1995 CPEO Military List Archive

From: Lenny Siegel <lsiegel@igc.org>
Date: Wed, 17 May 1995 18:24:01 -0700 (PDT)
Reply: cpeo-military
Lenny Siegel
May 17, 1995

Federal law [CERCLA Section 120(h)] now prevents the transfer of 
contaminated federal property to non-federal entities unless it's clean 
or a remedy is in place. A few years ago, Congress passed CERFA, 
designed to permit the transfer of parcels within a larger contaminated 
property and allowing the transfer of land above contaminated 
groundwater as long as it did not interfere with cleanup. I strongly 
supported CERFA as a way to facilitate rapid transfer and reuse of 
closing military bases without sacrificing the protection of public 
health and the environment.

Now the Defense Department, dissatisfied with the rate at which it is 
able to transfer parcels on closing bases, is proposing to further 
amend CERCLA 120(h). Its proposals are included in this year's 
Military Construction Authorization Act. I believe that the Pentagon's 
proposals are also motivated by pressures from Congress and the 
White House to reduce environmental restoration spending.

There are three proposals:

1) Allow the transfer of property upon which hazardous materials 
have been stored but not released.

This proposal makes sense to me, but I'm not sure that there really is 
a problem that requires legislative change.

2) Allow long-term leases or other conveyances in which the federal 
government still holds the deed even when the property remains 

As far as I can tell, the only purpose of this provision is to skirt the 
requirement that the property be cleaned before transfer. As the 
courts have ruled thus far, a long-term lease is tantamount to a 
transfer by deed. Instead of figuring out ways to avoid cleanup 
before transfer, more effort should be placed into speeding up 

3) Allow the states or EPA to allow the sale of contaminated federal 
property if the contract contains assurances that contamination will be 

With regulator approval, this approach would allow the military to 
turn over the principal financial and management responsibility for 
cleanup to the recipient of the property, in return for discount on sale. 
I'm not comfortable with that. Even if the military retains control of 
the cleanup, I think this provision would invite incomplete cleanup 
and down-the-road surprises.

In proposing the changes, Deputy Undersecretary of Defense 
(Environmental Security) Sherri Wasserman Goodman argued that 
the proposed changes would merely subject Federal agencies to the 
same rules that apply to the private sector and state and local 

However, there is a difference between federal agencies and other 
entities. At other properties, EPA or state regulators can order the 
responsible parties to do cleanup. If there is no responsible party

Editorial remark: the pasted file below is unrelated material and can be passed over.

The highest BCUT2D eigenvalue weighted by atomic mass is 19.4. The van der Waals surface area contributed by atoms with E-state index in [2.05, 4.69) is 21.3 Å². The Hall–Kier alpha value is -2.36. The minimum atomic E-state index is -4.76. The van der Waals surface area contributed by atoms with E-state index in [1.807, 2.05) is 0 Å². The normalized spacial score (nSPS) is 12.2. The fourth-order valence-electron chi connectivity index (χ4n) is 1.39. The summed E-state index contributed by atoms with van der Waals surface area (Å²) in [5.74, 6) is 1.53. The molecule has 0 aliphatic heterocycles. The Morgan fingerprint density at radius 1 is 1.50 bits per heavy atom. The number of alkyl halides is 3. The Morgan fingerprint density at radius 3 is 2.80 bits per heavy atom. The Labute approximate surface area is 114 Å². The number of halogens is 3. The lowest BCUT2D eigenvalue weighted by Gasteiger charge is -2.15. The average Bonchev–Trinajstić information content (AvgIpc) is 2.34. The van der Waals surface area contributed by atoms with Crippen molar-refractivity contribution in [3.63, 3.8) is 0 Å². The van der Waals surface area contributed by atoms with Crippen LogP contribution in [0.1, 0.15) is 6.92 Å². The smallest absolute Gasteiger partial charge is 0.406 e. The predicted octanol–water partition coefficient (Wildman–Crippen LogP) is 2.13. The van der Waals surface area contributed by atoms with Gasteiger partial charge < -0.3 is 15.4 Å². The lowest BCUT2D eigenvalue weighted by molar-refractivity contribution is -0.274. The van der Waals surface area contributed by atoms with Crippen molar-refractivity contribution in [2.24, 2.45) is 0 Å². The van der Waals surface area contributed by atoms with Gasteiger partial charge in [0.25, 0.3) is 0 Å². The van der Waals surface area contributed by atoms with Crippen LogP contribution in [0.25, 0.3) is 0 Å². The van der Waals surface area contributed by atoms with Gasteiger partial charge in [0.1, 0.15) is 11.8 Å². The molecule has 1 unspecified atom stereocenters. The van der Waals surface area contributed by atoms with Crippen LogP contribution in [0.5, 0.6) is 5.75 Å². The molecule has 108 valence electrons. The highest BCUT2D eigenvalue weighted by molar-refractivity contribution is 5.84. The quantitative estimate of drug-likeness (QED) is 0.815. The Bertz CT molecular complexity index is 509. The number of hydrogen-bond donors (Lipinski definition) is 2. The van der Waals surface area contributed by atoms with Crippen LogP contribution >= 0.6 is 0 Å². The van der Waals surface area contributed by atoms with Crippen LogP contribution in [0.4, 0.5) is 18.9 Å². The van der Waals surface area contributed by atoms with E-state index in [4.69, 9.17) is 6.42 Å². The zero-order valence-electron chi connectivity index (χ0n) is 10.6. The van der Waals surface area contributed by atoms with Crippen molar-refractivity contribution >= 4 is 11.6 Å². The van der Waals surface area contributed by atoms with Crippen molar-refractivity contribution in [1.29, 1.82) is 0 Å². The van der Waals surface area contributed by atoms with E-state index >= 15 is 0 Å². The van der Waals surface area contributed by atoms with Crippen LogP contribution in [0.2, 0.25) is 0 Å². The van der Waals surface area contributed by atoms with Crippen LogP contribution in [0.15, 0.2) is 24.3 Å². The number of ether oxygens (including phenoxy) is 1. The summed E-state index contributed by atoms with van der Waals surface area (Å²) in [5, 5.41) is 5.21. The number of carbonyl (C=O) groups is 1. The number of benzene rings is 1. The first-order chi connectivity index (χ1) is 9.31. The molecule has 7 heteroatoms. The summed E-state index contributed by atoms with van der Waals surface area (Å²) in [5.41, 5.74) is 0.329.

with the ability to pay, then EPA Superfund or similar state funds 
may be used. 

At federal facilities, Congress can effectively block cleanup by failing 
to appropriate sufficient funds. EPA, a federal agency, can't tell 
Congress what to appropriate, and at this time the states appear to 
have no enforcement power to insist upon timely cleanup at federal 

At closing or closed bases, without a strong 120(h), there is a danger 
that reuse authorities - the recipients of federal property - and the 
military will collaborate to avoid reasonable cleanup goals, in the 
hope that the property can be put to more rapid reuse. I am concerned 
that this not only will undermine public health and environmental 
protection. In many cases it may slow reuse, as the insurers and 
financial backers of reuse projects discover, late in the game, that 
they are taking responsibility for contaminated projects.

At active bases, cleanups which are legally completed but which turn 
out to pose risks under new use or ownership will face little or no 
regulatory authority when transfer is eventually proposed.

Most of the delay in the cleanup program - that is, activity that slows 
reuse and transfer - takes place in the investigation and 
characterization phase. I support initiatives to streamline the study 
phase, but I think it's fairly obvious that property should not be 
transferred or otherwise made available for permanent reuse before 
the full extent and nature of contamination is known.

To assure complete and safe cleanup, regulatory agencies must be 
armed with authority to oversee all phases of cleanup. I am not 
satisfied with simple promises by responsible parties, even when 
they are owned by the taxpayer. The legal hammer of 120(h) is 
necessary to ensure public safety and environmental protection, and 
to ensure that the right cleanup process is followed.

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